NE Herts news by John Hill

Another Summer nearly gone, and what have we beekeepers to show for it? At least the colonies seem to be increasing in size and creating some food for the Winter, but the ‘Boxwood Bunch’ have not produced much crop worth extracting, although a couple of supers need some attention, mainly from swarms. The ‘indigenous’ colonies are just about pulling themselves together, but it’s getting rather late in the season, and we’ve now come to treatment time. I’ve had a go at making some Thymol ‘Patties’ this time. F.E. managed to get some crystals from Thornes (all done in a rush,.. the making I mean.. which beekeeper plans ahead?) Well, fortunately I decided to heat the fat in the kitchen, and to mix it with the sugar and Thymol outside on the lawn!! Organic Chemistry was my bete noir!! Good job I did, ... because the Thymol smell is very penetrable, and afterwards my clothes all smelt as though I just emerged from a heavy day on the ‘ointment’, and had to commit all my clothes to the wash, even down to my vest!! The ‘patties ‘ I created by scraping some on to ‘fairy-cake’ , greaseproof, papers ...32p for 100!! The paste was quite mouldable but I had to add about 30 grms more fat that the recipe amount of 200 grms to make it so. Let’s hope it does some good,..BUT don’t make in in the house unless you want to smell like a refugee from a chemical factory! I put 3 patties per hive, directly on top of the brood box (moving any sealed crop first!).

I missed some of the Summer meetings due to holiday and trips to family etc. but F.E. gave me some notes, which I repeat below verbatim:-
“At Roman Gorski's apiary meeting (a first for the North Herts Beekeepers), 13 visitors turned up, including welcome guests from St Albans. The rain stopped as we arrived, and started again as we were leaving. Somebody must love us! However, the conditions were not propitious for opening hives, so Roman showed us some of the more even-tempered colonies amongst the 30 or so at his crowded apiary. Despite this, several stings were suffered as a result of bees chasing us, presumably from the less well-tempered colonies.

There was plenty of evidence of good husbandry born of years of devoted experience. There was a wide-ranging discussion of many aspects of beekeeping, which was followed by a very agreeable tea which had been prepared under trying and windy conditions.”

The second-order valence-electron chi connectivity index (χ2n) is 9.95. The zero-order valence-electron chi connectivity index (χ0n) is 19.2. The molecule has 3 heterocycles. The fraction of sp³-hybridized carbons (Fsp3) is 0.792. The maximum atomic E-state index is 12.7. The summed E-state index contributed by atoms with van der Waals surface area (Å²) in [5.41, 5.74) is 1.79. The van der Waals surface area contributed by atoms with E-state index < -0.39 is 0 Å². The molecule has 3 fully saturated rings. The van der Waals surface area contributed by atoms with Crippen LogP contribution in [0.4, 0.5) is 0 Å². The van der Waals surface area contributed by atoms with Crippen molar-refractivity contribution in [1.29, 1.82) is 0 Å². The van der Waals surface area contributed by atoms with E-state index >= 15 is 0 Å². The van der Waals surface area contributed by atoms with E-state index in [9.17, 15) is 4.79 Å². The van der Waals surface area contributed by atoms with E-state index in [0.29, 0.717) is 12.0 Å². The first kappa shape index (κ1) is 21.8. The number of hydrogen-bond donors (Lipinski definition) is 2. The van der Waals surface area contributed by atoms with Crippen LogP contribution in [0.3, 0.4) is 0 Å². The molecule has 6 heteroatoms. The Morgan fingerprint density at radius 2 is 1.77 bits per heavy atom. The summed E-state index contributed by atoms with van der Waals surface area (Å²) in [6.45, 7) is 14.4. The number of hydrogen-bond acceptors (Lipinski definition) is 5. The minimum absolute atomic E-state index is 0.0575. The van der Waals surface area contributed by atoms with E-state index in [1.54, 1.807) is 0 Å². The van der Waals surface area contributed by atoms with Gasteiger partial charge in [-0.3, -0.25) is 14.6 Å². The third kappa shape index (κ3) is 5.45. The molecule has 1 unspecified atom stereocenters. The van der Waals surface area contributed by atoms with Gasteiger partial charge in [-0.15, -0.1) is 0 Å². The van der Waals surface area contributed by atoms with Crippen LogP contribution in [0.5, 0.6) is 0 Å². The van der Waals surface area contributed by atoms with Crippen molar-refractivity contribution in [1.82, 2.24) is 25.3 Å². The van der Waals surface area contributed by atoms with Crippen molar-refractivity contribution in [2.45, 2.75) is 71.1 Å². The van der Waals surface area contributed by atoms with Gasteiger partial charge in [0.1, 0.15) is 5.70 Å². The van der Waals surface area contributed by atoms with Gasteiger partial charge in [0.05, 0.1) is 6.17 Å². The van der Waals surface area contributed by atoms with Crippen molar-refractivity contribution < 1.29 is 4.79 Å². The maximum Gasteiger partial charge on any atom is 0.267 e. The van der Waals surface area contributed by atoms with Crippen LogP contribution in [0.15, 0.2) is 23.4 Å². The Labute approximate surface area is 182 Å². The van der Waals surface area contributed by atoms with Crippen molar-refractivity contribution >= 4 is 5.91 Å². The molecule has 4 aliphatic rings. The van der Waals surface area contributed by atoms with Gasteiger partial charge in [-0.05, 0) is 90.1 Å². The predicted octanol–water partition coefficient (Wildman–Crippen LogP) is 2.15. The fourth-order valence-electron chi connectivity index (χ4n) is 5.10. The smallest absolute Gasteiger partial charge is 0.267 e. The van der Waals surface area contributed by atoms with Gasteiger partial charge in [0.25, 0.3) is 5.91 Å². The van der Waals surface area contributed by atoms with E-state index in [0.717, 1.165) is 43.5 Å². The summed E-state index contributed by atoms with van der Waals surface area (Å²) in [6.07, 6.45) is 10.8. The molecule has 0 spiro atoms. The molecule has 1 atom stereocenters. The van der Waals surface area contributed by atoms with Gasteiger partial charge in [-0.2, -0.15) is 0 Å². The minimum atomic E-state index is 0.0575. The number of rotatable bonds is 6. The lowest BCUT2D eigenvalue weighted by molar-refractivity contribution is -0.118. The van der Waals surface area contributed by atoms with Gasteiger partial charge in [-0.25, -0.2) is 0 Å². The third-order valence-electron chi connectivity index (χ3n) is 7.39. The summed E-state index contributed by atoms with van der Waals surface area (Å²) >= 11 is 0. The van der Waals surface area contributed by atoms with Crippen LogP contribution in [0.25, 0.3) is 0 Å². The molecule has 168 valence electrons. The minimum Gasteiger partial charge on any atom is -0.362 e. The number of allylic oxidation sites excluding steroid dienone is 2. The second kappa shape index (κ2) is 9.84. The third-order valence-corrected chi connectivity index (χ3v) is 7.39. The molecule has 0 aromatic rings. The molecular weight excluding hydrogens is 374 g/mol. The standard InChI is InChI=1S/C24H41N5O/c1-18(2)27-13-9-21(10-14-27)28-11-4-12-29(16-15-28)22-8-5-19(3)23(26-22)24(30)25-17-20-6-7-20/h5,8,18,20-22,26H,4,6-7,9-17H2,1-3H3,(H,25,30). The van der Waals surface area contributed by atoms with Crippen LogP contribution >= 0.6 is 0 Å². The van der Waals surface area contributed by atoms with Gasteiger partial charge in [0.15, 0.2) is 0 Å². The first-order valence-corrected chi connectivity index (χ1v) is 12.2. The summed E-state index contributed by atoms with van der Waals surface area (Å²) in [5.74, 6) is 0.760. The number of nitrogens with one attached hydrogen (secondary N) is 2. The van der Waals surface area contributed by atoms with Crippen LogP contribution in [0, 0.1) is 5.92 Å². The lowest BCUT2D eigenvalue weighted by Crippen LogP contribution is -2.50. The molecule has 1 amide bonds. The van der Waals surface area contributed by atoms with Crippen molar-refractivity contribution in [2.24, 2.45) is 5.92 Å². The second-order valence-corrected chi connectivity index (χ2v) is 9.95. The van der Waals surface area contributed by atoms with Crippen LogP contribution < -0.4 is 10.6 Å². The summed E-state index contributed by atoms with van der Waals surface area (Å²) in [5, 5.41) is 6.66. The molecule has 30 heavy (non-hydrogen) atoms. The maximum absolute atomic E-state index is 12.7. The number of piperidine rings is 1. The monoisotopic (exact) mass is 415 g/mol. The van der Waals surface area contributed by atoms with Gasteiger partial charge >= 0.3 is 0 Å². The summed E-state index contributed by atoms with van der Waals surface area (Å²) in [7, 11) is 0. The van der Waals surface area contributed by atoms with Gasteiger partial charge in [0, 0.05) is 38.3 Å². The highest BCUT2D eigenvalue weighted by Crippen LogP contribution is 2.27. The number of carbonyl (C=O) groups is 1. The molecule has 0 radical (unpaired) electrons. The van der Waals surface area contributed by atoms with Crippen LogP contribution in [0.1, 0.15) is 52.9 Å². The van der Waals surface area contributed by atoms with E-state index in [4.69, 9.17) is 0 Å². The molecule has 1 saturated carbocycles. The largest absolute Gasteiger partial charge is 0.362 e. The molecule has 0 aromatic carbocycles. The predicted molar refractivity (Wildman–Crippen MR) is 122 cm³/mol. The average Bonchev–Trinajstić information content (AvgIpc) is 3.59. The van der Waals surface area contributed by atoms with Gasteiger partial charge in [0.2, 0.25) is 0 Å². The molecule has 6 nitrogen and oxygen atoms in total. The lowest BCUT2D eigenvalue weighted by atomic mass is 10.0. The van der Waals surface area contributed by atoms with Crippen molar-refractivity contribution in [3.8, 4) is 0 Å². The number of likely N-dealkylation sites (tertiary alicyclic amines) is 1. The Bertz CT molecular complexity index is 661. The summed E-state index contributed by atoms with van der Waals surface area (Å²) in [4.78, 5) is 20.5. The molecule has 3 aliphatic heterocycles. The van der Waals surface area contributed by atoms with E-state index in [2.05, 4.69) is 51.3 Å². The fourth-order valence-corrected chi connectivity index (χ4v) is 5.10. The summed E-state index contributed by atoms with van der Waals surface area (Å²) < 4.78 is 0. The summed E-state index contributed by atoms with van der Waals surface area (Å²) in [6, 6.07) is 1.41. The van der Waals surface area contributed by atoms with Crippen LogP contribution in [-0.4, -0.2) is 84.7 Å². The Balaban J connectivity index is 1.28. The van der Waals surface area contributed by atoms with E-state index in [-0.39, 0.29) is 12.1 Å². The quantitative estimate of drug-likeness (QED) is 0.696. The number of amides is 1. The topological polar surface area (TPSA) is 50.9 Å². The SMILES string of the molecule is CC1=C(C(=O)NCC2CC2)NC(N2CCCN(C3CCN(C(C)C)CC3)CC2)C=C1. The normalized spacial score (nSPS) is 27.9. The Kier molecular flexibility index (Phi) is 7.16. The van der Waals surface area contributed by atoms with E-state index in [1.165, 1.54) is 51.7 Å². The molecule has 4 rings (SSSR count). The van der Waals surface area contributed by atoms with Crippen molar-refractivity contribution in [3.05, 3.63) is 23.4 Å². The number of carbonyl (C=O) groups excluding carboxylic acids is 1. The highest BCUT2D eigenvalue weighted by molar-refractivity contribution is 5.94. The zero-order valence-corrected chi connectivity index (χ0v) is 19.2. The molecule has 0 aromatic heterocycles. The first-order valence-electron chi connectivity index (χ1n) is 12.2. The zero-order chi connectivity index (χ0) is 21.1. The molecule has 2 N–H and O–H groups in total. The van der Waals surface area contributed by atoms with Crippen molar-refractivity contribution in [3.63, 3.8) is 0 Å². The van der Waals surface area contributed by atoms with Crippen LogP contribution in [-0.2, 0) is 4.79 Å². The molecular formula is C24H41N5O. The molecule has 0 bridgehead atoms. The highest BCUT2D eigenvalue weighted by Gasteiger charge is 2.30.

I did go the Nortonbury meeting, along with about 15 attendees, including some new prospective members, also in attendance was Peter Heath who led the practical aspects and contributed markedly to the discussion.... “Thank you Peter, from all who went along”. We had some wonderful ‘al fresco’ refreshments.... shades of camping. The ladies did some very smart cakes and sandwiches,” thanks again”. About five members had their hives inspected, and all were thriving and in good order,....(the bees I mean!). One hive was abandoned tho’ and was rather overcome with moth and other intruders,... No bees!!!

There was also a meeting at Pat Veasey’s apiary, but unfortunately I cannot report on it as I wasn’t there and it’s rather along time back too. But no doubt the refreshments were excellent, as usual,...let’s get our priorities right!! Thanks to Pat and Jennifer.

Well, at the time of writing , our last meeting will be in two days. Andy Johnston is having a joint meeting with Beds, group. I’ll report next time.

Just space for last edition’s puzzle answer: "There is one sec. between two strikes, therefore it will take 11 secs. for the clock to strike 12 times".

And a little more! "If one half of 24 were 8, what would one third of 18 be?"

Did you know that the word........"Uncopyrightable" is the longest word in ‘common use’ with no letter appearing more than once. Here’s another long word of 45 letters which is in some dispute because it is really a made up word........ "Pneumonoultramicroscopicsilicovolcanoconiosis", which is a lung disease,... perhaps our bees could get it?!!!

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